How to Buy a Kiteboarding Kite
You were at the beach and this kiteboarder came riding by, floating on the water like magic. Then--pow!--he was 20 feet in the air flying through the sky. The kiteboarding bug bit you. "I have to go learn how to kiteboard!" you say to yourself.
This article will focus on a new rider looking for the proper kiteboarding kite for their first couple of years of riding. After you are an established rider, you will understand what style you are looking for and be able to pick a kite designed for your riding style whether that is waves, wake, free ride or freestyle.
MACkiteboarding first started teaching kiteboarding in 2000. Our first kiteboarding instructor, James Otis, actually went to the Wipika school (you have to look that up in ancient history books). So we have seen the incredible progress of gear, giving almost anyone who wants to learn to kiteboard the proper equipment to do so. Our take on buying gear is to get you, the new rider, successfully riding in as short a period as possible.
What to look for in kite shape or style
The main thing to look for is a kite with good stability, moderate turning speed, excellent upwind drive and as large a wind range as possible. Don't get fooled by forum chats that talk about how great this kite or that kite is. You really don't want to start with a fast turning kite that will boost you to the moon. It is important to note that you can progress a long way with any kite you purchase; unless you are riding more than 100 days a year, you won't outgrow any kiteboarding kite on the market today within a couple of years. Some of the best kites currently matching this description are the Cabrinha Switchblade, Best Kahoona, North Rebel and Slingshot Rally. All of these kites are very user friendly, but will allow you to grow pretty much indefinitely.
What size kite should I buy?
This is a very critical question and will be based on 3 things -rider weight, average wind speed, and your board size. If you are only buying one kite, we recommend that you go for a kite that will cover 70% of the wind ranges at your local kiteboarding spot. On Lake Michigan in Grand Haven, our average wind speeds in the summer are 10-20 mph. As a 200lb rider I am looking for a larger kite with a bit larger board. My go-to size kite in the summer is a 14 meter with a board in the 138-140 range. This allows me the most days in the water with one kite and one board. My quiver is actually a 14 and a 10 meter Switchblade and a 145 Best Breeze Light and the new Cabrinha Xcaliber 136. This quiver of 2 boards and 2 kites allows me a wind range of 12-35 mph as an experienced rider. One of the best tricks to picking the right kite is to call a reputable kiteboarding dealer and tell them where you ride (wind speed is critical) and how much you weigh. Most kite surfing shops can help you walk through the proper gear range. It is great to read reviews on the Internet, but talking to someone who rides lots of different gear, has worked with many new students, and really can put the complete package together will save you a ton of time and money in the long run.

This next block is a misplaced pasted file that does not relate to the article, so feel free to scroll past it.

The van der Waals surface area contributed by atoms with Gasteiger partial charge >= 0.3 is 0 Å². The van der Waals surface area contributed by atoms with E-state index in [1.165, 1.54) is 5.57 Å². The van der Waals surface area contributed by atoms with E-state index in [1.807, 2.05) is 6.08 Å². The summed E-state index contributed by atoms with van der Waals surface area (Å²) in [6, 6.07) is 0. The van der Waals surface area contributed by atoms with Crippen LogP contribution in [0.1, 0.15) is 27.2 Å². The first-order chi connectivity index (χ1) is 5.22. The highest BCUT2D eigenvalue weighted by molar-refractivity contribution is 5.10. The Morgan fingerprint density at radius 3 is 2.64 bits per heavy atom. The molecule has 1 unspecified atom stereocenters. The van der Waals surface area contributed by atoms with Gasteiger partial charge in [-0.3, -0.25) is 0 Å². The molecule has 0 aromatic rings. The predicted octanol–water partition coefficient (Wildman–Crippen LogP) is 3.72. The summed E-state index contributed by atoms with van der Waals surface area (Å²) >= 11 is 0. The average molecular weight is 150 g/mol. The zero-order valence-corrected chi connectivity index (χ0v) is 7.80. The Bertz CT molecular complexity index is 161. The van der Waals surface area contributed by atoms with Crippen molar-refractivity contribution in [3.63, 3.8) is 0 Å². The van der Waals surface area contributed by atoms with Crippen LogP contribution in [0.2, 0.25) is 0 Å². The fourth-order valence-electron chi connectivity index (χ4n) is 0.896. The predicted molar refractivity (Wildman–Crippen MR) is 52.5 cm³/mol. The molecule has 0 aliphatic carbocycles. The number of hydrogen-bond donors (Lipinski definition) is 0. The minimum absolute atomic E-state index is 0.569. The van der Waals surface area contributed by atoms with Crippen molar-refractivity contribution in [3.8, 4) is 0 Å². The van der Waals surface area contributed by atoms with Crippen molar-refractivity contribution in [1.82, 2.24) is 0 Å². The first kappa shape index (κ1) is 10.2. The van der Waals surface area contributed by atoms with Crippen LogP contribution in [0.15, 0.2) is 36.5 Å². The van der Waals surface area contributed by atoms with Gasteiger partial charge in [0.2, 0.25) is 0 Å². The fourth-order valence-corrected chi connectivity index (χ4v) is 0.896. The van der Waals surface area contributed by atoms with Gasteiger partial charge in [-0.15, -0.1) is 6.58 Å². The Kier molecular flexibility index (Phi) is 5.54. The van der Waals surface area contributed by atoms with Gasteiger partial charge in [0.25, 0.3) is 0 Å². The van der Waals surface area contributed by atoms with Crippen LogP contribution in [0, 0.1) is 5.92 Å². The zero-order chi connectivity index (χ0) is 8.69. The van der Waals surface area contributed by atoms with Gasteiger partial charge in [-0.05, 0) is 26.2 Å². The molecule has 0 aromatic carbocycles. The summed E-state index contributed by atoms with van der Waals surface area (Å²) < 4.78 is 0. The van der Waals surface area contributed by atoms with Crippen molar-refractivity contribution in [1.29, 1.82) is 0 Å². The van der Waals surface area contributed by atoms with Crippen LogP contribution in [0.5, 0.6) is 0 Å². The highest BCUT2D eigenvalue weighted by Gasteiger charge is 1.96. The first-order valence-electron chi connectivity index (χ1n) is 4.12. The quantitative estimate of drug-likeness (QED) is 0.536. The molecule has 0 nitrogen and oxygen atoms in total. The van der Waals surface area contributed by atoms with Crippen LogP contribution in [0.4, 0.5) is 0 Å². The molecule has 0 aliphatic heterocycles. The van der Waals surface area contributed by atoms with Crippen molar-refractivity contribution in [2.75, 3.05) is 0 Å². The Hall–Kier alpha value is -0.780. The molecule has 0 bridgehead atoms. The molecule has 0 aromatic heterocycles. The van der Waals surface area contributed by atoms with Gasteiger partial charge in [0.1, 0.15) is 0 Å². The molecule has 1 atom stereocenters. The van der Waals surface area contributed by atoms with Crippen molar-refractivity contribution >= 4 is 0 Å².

What brand kiteboarding kite should I buy?
Wow, this is a tough one. Since 2008, 75% of kites being produced are solid and deliver what they say they will. There have been a few new kiteboarding brands and specific kites from established brands that are not so hot, but all in all, most kite surfing kites are pretty solid. One big thing that does stand out is that you get what you pay for. We stock many brands, with Cabrinha Kites being our number one kite surfing brand. I will tell you that I love many different kites for their special setups and designs. But I can also tell you that the more established brands like Cabrinha, North Kites, Slingshot Kites and Best Kiteboarding have better quality control, improved safety systems, more refined bars and just an overall better construction than some of the off brands. You will pay a bit more, but you don't really save money by buying a Yugo.
A great way to save money is to get a kiteboarding trainer kite and practice up before spending the big bucks. Go crash and smash a $200 trainer kite and learn all your basic flying skills before buying your first kiteboarding kite. Kiteboarding trainer kites are a fantastic value as a training tool.
A kitesurfing lesson will also help you save money in the long run. It seems like a lot of money to shell out $550 for a weekend kiteboarding lesson, but learning all the basics of gear usage, crashing your kiteboarding school's kite and being safe will easily save you the $550 by the time you get your kitesurfing gear all set up.
See you on the water.